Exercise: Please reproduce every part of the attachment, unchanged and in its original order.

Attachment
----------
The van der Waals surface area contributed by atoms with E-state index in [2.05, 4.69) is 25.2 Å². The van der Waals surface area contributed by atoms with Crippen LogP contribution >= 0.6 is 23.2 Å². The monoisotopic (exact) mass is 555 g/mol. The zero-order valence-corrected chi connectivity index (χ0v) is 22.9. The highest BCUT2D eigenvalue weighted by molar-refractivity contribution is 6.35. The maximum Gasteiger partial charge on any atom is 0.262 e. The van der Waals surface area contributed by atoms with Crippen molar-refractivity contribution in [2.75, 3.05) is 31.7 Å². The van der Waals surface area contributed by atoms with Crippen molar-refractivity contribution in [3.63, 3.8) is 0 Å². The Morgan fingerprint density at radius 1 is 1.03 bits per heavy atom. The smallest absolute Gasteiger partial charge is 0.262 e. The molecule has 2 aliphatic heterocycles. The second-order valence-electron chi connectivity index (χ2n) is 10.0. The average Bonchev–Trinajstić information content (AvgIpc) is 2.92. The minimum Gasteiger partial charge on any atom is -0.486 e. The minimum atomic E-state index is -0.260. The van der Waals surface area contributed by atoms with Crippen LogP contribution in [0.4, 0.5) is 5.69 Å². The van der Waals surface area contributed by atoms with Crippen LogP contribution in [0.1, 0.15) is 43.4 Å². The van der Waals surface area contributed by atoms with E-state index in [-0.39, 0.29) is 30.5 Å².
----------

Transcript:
The van der Waals surface area contributed by atoms with E-state index in [2.05, 4.69) is 25.2 Å². The van der Waals surface area contributed by atoms with Crippen LogP contribution >= 0.6 is 23.2 Å². The monoisotopic (exact) mass is 555 g/mol. The zero-order valence-corrected chi connectivity index (χ0v) is 22.9. The highest BCUT2D eigenvalue weighted by molar-refractivity contribution is 6.35. The maximum Gasteiger partial charge on any atom is 0.262 e. The van der Waals surface area contributed by atoms with Crippen molar-refractivity contribution in [2.75, 3.05) is 31.7 Å². The van der Waals surface area contributed by atoms with Crippen molar-refractivity contribution in [3.63, 3.8) is 0 Å². The Morgan fingerprint density at radius 1 is 1.03 bits per heavy atom. The smallest absolute Gasteiger partial charge is 0.262 e. The molecule has 2 aliphatic heterocycles. The second-order valence-electron chi connectivity index (χ2n) is 10.0. The average Bonchev–Trinajstić information content (AvgIpc) is 2.92. The minimum Gasteiger partial charge on any atom is -0.486 e. The minimum atomic E-state index is -0.260. The van der Waals surface area contributed by atoms with Crippen LogP contribution in [0.4, 0.5) is 5.69 Å². The van der Waals surface area contributed by atoms with Crippen LogP contribution in [0.1, 0.15) is 43.4 Å². The van der Waals surface area contributed by atoms with E-state index in [-0.39, 0.29) is 30.5 Å².